sanguine

1 of 2

adjective

san·​guine ˈsaŋ-gwən How to pronounce sanguine (audio)
1
: marked by eager hopefulness : confidently optimistic
In the month of August 1994, Democrats remained sanguine about their chances at the polls …John B. Judis
A lot of attention also is being devoted to the development of vaccines to prevent genital herpes, although not everyone is sanguine about the outcome.The Journal of the American Medical Association
2
: bloodred
… the radiant heat from the cedar logs, whose sanguine colour made the silvered locks of his hair into a fantastic wreath of flames.Elinor Wylie
3
a
: consisting of or relating to blood
… some sanguine vessels are obstructed, and distended …Theophilus Lobb
b
: bloodthirsty, sanguinary
… attacked by the sanguine … warriors of neighboring islands …Ana Y. Ramos-Zayas
c
: accompanied by, involving, or relating to bloodshed : bloody
… from the numerous graves, including those by the barn, which our shells had destroyed; we realized what a sanguine battle it had been …Frederick W. Wild
d
of the complexion : ruddy
She was all unnerved; her naturally sanguine complexion was pale …Charlotte Brontë
4
: having blood as the predominating bodily humor see humor entry 1 sense 2c
An abundance of red blood was marked by a warm and sanguine temperament; whereas, an excess of yellow bile produced the choleric temperament …Samuel Lytler Metcalfe
also : having the bodily conformation and temperament held characteristic of such predominance and marked by sturdiness, healthy red complexion, and cheerfulness
He conceived himself rather as a sanguine and strenuous man, a great fighter. G. K. Chesterton
sanguinely adverb
sanguineness noun
sanguinity noun

sanguine

2 of 2

noun

san·​guine ˈsaŋ-gwən How to pronounce sanguine (audio)
: a moderate to strong red

Did you know?

If you're the sort of cheery soul who always looks on the bright side no matter what happens, you have a sanguine personality. Sanguine is the name of one of the temperaments that ancient and medieval scholars believed was caused by an abundance of one of the four humors. It comes from sanguineus—Latin for "of or relating to blood" or "bloody"—and over centuries has had meanings ranging from "bloodthirsty" and "bloodred" to "confidently optimistic."

Examples of sanguine in a Sentence

Adjective He has been strangely sanguine about this, blandly ignoring the mounting evidence that dissident elements in the police are stirring trouble … Allister Sparks, Washington Post, 9–15 Mar. 1992
How could a man of his caliber be this sanguine about a war we had barely begun to fight? He gave me the McNamara look, eyes focusing boldly through rimless glasses. "Every quantitative measurement we have shows that we're winning this war," he said. Neil Sheehan, A Bright Shining Lie, 1988
Yet if there were sanguine expectations of war profits and unlimited booty from the Spanish empire, … those hopes were dramatically confounded … Simon Schama, The Embarrassment of Riches, 1988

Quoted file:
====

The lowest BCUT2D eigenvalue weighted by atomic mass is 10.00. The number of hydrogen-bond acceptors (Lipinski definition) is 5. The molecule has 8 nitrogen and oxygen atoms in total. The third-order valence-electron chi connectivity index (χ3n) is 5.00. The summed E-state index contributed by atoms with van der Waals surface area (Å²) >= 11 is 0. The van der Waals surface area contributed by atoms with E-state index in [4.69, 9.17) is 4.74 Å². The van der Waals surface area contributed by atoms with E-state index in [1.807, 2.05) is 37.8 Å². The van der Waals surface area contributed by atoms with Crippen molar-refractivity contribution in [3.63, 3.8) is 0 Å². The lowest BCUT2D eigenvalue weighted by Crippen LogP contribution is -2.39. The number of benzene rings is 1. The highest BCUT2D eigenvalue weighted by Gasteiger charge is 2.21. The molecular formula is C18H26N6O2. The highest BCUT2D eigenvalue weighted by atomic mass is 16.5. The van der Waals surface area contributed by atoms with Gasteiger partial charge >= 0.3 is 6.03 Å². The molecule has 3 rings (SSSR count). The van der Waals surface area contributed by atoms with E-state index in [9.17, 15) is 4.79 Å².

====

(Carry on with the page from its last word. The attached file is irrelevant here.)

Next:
He does not pretend to be sanguine about our prospects. History itself, he reminds us, provides few examples of cultures as debilitated as ours which were not destroyed by the very forces they set in motion. Gertrude Himmelfarb, The New History and the Old, 1987
She has a sanguine disposition. He is sanguine about the company's future.
Recent Examples on the Web
Adjective
In Thomasville, not all business owners are sanguine about the filming that has arrived. Matt Stevens, New York Times, 29 Mar. 2024 Flying between his home in the suburbs north of Seattle and the Boras Corporation headquarters in Southern California, Snell’s anxiety over remaining unsigned turned into a sanguine focus on his preparations for the season. Evan Webeck, The Mercury News, 20 Mar. 2024 See all Example Sentences for sanguine 

These examples are programmatically compiled from various online sources to illustrate current usage of the word 'sanguine.' Any opinions expressed in the examples do not represent those of Merriam-Webster or its editors. Send us feedback about these examples.

Word History

Etymology

Adjective and Noun

Middle English sanguin, from Anglo-French, from Latin sanguineus, from sanguin-, sanguis — see sanguinary

First Known Use

Adjective

14th century, in the meaning defined at sense 2

Noun

15th century, in the meaning defined above

Time Traveler
The first known use of sanguine was in the 14th century

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Dictionary Entries Near sanguine

Cite this Entry

“Sanguine.” Merriam-Webster.com Dictionary, Merriam-Webster, https://www.merriam-webster.com/dictionary/sanguine. Accessed 14 Apr. 2024.

Kids Definition

sanguine

adjective
san·​guine
ˈsaŋ-gwən
1
: having the color of blood
2
3
: cheerful sense 1a, hopeful
a sanguine disposition
4
: confident, optimistic
sanguine of success
sanguinely adverb
sanguinity
saŋ-ˈgwin-ət-ē
san-
noun
Etymology

Adjective

Middle English sanguin "having the color of blood," from early French sanguin (same meaning), from Latin sanguineus (same meaning), from sanguin-, sanguis "blood" see Word History at humor

Medical Definition

sanguine

adjective
san·​guine ˈsaŋ-gwən How to pronounce sanguine (audio)
1
a
: consisting of or relating to blood
b
of the complexion : ruddy
2
: having blood as the predominating bodily humor
also : having the bodily conformation and temperament held characteristic of such predominance and marked by sturdiness, high color, and cheerfulness

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